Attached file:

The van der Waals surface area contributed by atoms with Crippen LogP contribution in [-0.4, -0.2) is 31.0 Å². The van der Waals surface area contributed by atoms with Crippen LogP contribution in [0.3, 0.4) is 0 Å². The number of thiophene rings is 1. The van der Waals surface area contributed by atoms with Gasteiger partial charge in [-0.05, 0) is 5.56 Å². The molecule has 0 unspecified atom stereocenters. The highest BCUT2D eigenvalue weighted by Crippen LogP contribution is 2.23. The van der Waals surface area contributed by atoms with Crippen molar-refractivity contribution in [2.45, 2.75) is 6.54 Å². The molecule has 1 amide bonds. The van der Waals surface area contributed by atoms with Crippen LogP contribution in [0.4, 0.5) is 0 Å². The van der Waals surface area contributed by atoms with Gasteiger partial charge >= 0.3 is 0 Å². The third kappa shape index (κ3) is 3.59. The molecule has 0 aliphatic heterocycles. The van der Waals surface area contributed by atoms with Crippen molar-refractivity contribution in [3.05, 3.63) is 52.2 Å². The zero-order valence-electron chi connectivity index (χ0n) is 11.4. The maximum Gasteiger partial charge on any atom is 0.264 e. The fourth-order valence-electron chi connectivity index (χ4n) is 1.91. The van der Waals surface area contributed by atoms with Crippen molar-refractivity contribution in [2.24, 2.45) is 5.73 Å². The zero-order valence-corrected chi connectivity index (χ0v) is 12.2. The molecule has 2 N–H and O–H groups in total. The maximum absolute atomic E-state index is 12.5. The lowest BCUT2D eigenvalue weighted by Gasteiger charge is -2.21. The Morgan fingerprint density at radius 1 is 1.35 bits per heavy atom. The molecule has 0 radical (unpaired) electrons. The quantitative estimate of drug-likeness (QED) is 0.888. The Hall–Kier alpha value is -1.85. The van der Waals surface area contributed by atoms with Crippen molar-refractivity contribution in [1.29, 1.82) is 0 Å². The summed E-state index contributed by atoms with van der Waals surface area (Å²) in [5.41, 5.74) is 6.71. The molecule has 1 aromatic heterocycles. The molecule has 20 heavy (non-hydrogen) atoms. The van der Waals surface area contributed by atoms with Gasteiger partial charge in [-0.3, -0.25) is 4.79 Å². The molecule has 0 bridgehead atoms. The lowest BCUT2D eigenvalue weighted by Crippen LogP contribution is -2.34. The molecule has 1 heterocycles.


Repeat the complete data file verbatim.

The van der Waals surface area contributed by atoms with Crippen LogP contribution in [-0.4, -0.2) is 31.0 Å². The van der Waals surface area contributed by atoms with Crippen LogP contribution in [0.3, 0.4) is 0 Å². The number of thiophene rings is 1. The van der Waals surface area contributed by atoms with Gasteiger partial charge in [-0.05, 0) is 5.56 Å². The molecule has 0 unspecified atom stereocenters. The highest BCUT2D eigenvalue weighted by Crippen LogP contribution is 2.23. The van der Waals surface area contributed by atoms with Crippen molar-refractivity contribution in [2.45, 2.75) is 6.54 Å². The molecule has 1 amide bonds. The van der Waals surface area contributed by atoms with Crippen LogP contribution in [0.4, 0.5) is 0 Å². The van der Waals surface area contributed by atoms with Gasteiger partial charge >= 0.3 is 0 Å². The third kappa shape index (κ3) is 3.59. The molecule has 0 aliphatic heterocycles. The van der Waals surface area contributed by atoms with Crippen molar-refractivity contribution in [3.05, 3.63) is 52.2 Å². The zero-order valence-electron chi connectivity index (χ0n) is 11.4. The maximum Gasteiger partial charge on any atom is 0.264 e. The fourth-order valence-electron chi connectivity index (χ4n) is 1.91. The van der Waals surface area contributed by atoms with Crippen molar-refractivity contribution in [2.24, 2.45) is 5.73 Å². The zero-order valence-corrected chi connectivity index (χ0v) is 12.2. The molecule has 2 N–H and O–H groups in total. The maximum absolute atomic E-state index is 12.5. The lowest BCUT2D eigenvalue weighted by Gasteiger charge is -2.21. The Morgan fingerprint density at radius 1 is 1.35 bits per heavy atom. The molecule has 0 radical (unpaired) electrons. The quantitative estimate of drug-likeness (QED) is 0.888. The Hall–Kier alpha value is -1.85. The van der Waals surface area contributed by atoms with Crippen molar-refractivity contribution in [1.29, 1.82) is 0 Å². The summed E-state index contributed by atoms with van der Waals surface area (Å²) in [5.41, 5.74) is 6.71. The molecule has 1 aromatic heterocycles. The molecule has 20 heavy (non-hydrogen) atoms. The van der Waals surface area contributed by atoms with Gasteiger partial charge in [-0.3, -0.25) is 4.79 Å². The molecule has 0 bridgehead atoms. The lowest BCUT2D eigenvalue weighted by Crippen LogP contribution is -2.34. The molecule has 1 heterocycles.